ALL A B C D E F G H I J K L M
N O P Q R S T U V W X Y Z #

300

300 quotes

66 total quotes

Dilios
Multiple Characters
Persian King Xerxes
Queen Gorgo
Spartan King Leonidas


The old ones say that we Spartans are descended from Hercules himself. Taught never to retreat, never to surrender. Taught that death in the battlefield in service of Sparta is the greatest glory he could achieve in his life.


At age 7, as is customary in Sparta, the boy was taken from his mother and plunged into a world of violence, manufactured by 300 years of Spartan warrior society to create the finest soldiers the world has ever known. The agoge, as it's called, forces the boy to fight, starves him, forces him to steal ... and if necessary, to kill.

The wolf begins to circle the boy. Claws of black steel, fur as the dark night ... eyes glowing red, jewels from the pit of hell itself. The giant wolf sniffing ... savouring the scent of the meal to come. It is not fear that grips him ... only a heightened sense of things. Cold air in his lungs ... wind-swept pines moving against the coming night. His hands are steady – his form perfect.

And so the boy, given up for dead, returns to his people, to sacred Sparta a king. Our king, Leonidas! It's been more than 30 years since the wolf and the winter cold. Now, as then, a beast approaches, patient and confident, savouring the meal to come. This beast is made of men and horses, swords and spears. An army of slaves vast beyond imagining, ready to devour tiny Greece, ready to snub out the world's one hope for reason and justice. A beast approaches, and it was King Leonidas himself who provoked it.

[Narrating: as Leonidas bids farewell to his wife] "Goodbye, my love". He doesn't say it. There's no room for softness, not in Sparta. No place for weakness. Only the hard and strong may call themselves Spartans. Only the hard. Only the strong.

We march. For our lands, for our families, for our freedoms, we march.

[As the Persian ships are struck by a thunderstorm] Zeus stabs the sky with thunderbolts and batters the Persian ships with hurricane wind! Glorious. Only one among us keeps his Spartan reserve. Only he ... only our King.

We do what we were trained to do. What we were bred to do. What we were born to do.

[Regarding Captain Artemis] Upon seeing the headless body of his own young son, the captain breaks rank. He goes wild, blood-drunk. The captain's cries of pain at the loss of his young son are more frightening to the enemy than the deepest battle drums. It takes three men to restrain him and bring him back to our own. The day is ours ... no songs are sung.

[Later, as Leonidas throws his spear at Xerxes] His helmet was stifling; it narrowed his vision, and he must see far. His shield was heavy; it threw him off balance, and his target was far away.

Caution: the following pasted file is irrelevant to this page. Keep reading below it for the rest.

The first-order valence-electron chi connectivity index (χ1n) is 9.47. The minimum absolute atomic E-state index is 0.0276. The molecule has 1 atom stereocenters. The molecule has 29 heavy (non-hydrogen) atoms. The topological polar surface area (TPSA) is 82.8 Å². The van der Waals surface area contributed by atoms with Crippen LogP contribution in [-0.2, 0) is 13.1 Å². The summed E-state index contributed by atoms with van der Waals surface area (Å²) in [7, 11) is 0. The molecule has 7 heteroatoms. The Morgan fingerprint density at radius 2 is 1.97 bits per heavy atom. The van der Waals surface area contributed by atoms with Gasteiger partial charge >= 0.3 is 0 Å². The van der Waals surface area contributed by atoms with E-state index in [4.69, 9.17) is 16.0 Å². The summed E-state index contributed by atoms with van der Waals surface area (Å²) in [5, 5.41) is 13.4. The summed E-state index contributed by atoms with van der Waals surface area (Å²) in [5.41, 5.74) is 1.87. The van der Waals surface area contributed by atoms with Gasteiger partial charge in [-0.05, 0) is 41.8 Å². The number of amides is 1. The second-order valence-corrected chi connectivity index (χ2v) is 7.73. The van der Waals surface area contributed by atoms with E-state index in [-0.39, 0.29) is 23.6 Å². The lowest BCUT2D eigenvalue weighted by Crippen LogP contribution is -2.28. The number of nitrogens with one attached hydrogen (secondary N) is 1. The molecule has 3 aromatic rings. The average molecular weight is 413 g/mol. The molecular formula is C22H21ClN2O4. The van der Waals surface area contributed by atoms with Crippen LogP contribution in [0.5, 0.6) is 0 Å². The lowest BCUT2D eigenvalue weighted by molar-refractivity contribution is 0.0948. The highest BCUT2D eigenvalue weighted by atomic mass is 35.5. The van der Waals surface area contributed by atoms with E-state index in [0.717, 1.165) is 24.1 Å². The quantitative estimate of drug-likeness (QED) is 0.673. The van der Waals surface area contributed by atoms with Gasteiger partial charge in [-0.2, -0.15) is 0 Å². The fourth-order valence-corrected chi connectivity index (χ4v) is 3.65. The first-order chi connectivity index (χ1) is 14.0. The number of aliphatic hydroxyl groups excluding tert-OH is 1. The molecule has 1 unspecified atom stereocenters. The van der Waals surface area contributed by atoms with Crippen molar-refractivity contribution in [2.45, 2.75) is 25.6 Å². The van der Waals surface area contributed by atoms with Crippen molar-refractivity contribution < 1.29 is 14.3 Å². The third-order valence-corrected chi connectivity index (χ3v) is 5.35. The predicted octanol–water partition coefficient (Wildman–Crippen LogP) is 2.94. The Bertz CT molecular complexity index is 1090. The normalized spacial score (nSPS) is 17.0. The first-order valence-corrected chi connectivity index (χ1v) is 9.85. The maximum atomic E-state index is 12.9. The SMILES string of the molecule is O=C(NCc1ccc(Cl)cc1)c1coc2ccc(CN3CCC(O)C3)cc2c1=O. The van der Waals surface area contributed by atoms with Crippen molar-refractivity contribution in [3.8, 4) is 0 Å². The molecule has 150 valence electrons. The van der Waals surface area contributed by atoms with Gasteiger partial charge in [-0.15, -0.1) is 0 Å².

The old ones say we Spartans are descended from Hercules himself. Bold Leonidas gives testament to our bloodline. His roar is long and loud ...

"Remember us." As simple an order as a king can give. "Remember why we died." For he didn't wish tribute or song. No monuments, no poems of war and valour. His wish was simple: "Remember us," he said to me. That was his hope. Should any free soul come across that place, in all the countless centuries yet to be, may all our voices whisper to you from the ageless stones: Go tell the Spartans, passer-by, that here, by Spartan law, we lie. So my king died, and my brothers died, barely a year ago. Long I pondered my king's cryptic talk of victory. Time has proven him wise, for from free Greek to free Greek the word was spread that bold Leonidas and his 300, so far from home, laid down their lives, not just for Sparta, but for all Greece and the promise this country holds. Now, here on this ragged patch of earth called Plataea, Xerxes' hordes face obliteration! Just there, the barbarians huddle, sheer terror gripping tight their hearts with icy fingers, knowing full well what merciless horrors they suffered at the swords and spears of 300. Yet they stare now across the plain at 10,000 Spartans commanding 30,000 free Greeks! Haroo! The enemy outnumber us a paltry three to one; good odds for any Greek. This day we rescue a world from mysticism and tyranny, and usher in a future brighter than anything we could imagine. Give thanks, men! To leonidas, and the brave 300! To victory!

Because only Spartan women give birth to real men. [Response to Persian messenger questioning why Spartan women are allowed to address him]

[To Leonidas] Instead ask yourself: "What should a free man do?"

Come back with your shield ... or on it. [Last words to her husband, Leonidas, before he and the 300 march off to the Hot Gates, reference to the Spartan saying "Εί τάν εί επί τάς" (Doric Greek: "Either it or on it") in reference to the shield]